Shash talks about how her attraction and libido has changed as she has gone through her transition.
Interview 7 talks candidly about how attraction can change while on hormone therapy.
A difficult experience that participants highlighted was the impact of loneliness. Jaz talked about ‘trans women and non-binary trans fems who didn’t date for large parts of their life… having to reconcile [a] period of loneliness’. She said ‘it sometimes does feel like it’s easy to be the one in the corner of the bar who doesn’t get any attention’. Cassie mentioned that ‘trans youth are vulnerable, isolated, lonely, [with] low self-esteem and can often be confused’. She warned that these things can put them at risk in sexual experiences.
Experiences of fetishisation
Discussions of sexuality and relationships also included the difficult experiences that trans people can encounter, including being fetishised*4 by others. Participants talked about the representations of trans people that can impact how they are treated by others. One participant said, ‘my first exposure to a trans identity or a very reductive, harmful one was through pornography.’ She said… I think that was very harmful to me, because…I [thought] that’s what being a trans girl was… objectified [and] fetishised… rather than just being a girl in her own right.’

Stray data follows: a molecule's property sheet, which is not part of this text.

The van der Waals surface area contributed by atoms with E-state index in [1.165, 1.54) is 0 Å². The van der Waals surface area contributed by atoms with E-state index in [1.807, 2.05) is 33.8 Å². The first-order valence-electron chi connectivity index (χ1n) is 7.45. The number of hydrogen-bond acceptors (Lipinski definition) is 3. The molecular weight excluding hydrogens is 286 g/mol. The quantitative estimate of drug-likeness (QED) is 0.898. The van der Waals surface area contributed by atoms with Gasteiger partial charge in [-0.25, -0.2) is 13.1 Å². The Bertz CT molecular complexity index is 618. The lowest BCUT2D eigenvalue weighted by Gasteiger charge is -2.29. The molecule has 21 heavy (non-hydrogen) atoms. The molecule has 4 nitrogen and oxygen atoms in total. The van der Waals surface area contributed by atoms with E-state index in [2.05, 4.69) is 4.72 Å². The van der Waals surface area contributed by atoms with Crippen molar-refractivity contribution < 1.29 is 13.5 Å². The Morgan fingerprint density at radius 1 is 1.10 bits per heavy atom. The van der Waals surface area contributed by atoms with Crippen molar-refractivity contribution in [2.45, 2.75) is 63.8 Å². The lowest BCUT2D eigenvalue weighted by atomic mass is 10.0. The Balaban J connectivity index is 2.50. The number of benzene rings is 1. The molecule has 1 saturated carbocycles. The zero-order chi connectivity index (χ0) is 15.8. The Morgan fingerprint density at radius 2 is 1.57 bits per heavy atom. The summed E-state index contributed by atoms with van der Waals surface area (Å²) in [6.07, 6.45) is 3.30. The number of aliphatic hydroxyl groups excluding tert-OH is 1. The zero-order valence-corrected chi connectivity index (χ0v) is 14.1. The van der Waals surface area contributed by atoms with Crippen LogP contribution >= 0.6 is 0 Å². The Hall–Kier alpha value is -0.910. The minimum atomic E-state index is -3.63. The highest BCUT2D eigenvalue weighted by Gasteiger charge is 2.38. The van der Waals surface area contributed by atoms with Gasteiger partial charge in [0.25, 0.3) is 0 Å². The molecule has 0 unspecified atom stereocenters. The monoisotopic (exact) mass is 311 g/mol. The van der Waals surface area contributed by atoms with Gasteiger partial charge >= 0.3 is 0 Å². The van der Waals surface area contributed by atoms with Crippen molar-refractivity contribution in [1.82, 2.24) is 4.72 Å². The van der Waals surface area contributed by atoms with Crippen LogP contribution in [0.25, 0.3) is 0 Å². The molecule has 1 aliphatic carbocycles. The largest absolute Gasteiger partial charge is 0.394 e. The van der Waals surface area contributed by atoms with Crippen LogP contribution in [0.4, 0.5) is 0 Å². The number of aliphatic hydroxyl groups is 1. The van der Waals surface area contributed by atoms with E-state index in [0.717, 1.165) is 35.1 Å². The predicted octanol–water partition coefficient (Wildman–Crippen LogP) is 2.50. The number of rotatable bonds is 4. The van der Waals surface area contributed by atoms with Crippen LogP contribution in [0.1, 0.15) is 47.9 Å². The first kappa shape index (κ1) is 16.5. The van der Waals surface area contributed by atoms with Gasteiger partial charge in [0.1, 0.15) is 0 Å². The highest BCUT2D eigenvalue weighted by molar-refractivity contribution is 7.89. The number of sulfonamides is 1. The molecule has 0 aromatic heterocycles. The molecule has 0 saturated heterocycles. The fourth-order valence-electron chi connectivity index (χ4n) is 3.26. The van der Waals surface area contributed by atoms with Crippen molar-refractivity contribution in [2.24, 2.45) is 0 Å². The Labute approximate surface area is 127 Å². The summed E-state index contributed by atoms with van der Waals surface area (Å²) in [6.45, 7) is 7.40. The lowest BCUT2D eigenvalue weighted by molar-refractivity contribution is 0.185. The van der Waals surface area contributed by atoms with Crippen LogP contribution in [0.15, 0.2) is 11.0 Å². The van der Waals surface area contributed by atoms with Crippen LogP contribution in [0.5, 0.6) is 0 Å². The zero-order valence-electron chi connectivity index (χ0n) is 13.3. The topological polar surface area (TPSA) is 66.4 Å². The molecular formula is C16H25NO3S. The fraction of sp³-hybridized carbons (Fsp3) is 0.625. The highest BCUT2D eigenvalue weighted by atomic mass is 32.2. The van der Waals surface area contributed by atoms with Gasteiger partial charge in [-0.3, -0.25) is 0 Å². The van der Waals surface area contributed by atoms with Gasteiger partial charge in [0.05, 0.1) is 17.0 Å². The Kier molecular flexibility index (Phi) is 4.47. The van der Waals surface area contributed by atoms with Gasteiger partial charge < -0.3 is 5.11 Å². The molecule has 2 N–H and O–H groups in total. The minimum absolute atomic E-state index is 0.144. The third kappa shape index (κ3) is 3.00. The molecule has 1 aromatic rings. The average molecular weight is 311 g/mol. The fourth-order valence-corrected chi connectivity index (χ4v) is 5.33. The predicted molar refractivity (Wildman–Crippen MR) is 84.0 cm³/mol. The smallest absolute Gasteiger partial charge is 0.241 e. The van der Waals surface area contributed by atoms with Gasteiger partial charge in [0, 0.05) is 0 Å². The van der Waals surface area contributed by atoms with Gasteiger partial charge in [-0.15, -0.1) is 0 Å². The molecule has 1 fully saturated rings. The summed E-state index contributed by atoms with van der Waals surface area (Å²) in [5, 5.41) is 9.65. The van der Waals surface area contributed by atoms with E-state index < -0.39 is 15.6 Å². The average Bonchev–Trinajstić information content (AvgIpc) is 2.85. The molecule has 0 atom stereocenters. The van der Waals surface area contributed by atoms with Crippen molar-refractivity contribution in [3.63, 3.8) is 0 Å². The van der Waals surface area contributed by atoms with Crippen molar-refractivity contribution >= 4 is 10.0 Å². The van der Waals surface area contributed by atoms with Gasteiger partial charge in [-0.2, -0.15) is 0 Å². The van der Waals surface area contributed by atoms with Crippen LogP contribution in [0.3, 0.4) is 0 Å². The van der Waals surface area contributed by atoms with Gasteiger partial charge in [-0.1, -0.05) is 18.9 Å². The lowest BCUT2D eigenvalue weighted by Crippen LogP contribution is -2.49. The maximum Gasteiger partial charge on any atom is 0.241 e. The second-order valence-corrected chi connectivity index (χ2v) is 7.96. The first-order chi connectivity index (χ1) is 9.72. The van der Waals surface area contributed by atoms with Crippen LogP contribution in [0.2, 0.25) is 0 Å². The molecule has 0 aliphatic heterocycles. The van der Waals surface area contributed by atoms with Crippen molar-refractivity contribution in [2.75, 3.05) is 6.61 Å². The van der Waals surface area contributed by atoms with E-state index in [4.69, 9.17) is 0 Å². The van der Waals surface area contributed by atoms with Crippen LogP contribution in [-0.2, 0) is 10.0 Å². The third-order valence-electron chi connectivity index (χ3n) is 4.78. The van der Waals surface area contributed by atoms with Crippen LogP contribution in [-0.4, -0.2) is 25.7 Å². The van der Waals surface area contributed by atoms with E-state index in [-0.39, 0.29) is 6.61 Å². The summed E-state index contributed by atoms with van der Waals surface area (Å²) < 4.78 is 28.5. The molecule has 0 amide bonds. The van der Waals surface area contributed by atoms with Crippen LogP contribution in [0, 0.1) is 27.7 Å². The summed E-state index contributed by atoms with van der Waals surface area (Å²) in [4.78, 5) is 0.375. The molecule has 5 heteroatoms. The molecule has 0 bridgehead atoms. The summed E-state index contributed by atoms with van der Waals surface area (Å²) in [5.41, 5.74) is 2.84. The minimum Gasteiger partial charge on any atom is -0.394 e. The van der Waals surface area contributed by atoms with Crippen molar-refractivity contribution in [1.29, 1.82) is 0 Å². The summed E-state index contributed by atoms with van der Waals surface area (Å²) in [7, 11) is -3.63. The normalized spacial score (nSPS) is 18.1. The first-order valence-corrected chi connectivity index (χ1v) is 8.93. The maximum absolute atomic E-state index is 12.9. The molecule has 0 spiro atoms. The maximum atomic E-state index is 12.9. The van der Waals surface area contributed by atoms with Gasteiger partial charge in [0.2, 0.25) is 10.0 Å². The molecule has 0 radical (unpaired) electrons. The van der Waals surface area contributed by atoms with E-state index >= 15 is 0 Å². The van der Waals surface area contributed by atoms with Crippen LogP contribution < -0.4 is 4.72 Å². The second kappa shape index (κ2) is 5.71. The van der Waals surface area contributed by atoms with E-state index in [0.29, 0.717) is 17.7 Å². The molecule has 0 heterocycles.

Some participants talked about their experiences of being fetishised and objectified by cisgender men. Cassie shared ‘I had a very good quote… which is, certain cis men will treat trans women in public how they wish they could treat cis women in private’. Begam said, ‘When I’ve gone to the gay scene there’s a lot of straight men there, these are married men… like on these platforms… who just want to have sex or whatever and we just don’t want to know.’
Summer talks about her experience of dating as a trans women and using dating apps.
Safia talks about their experiences navigating relationships with cisgender and trans people.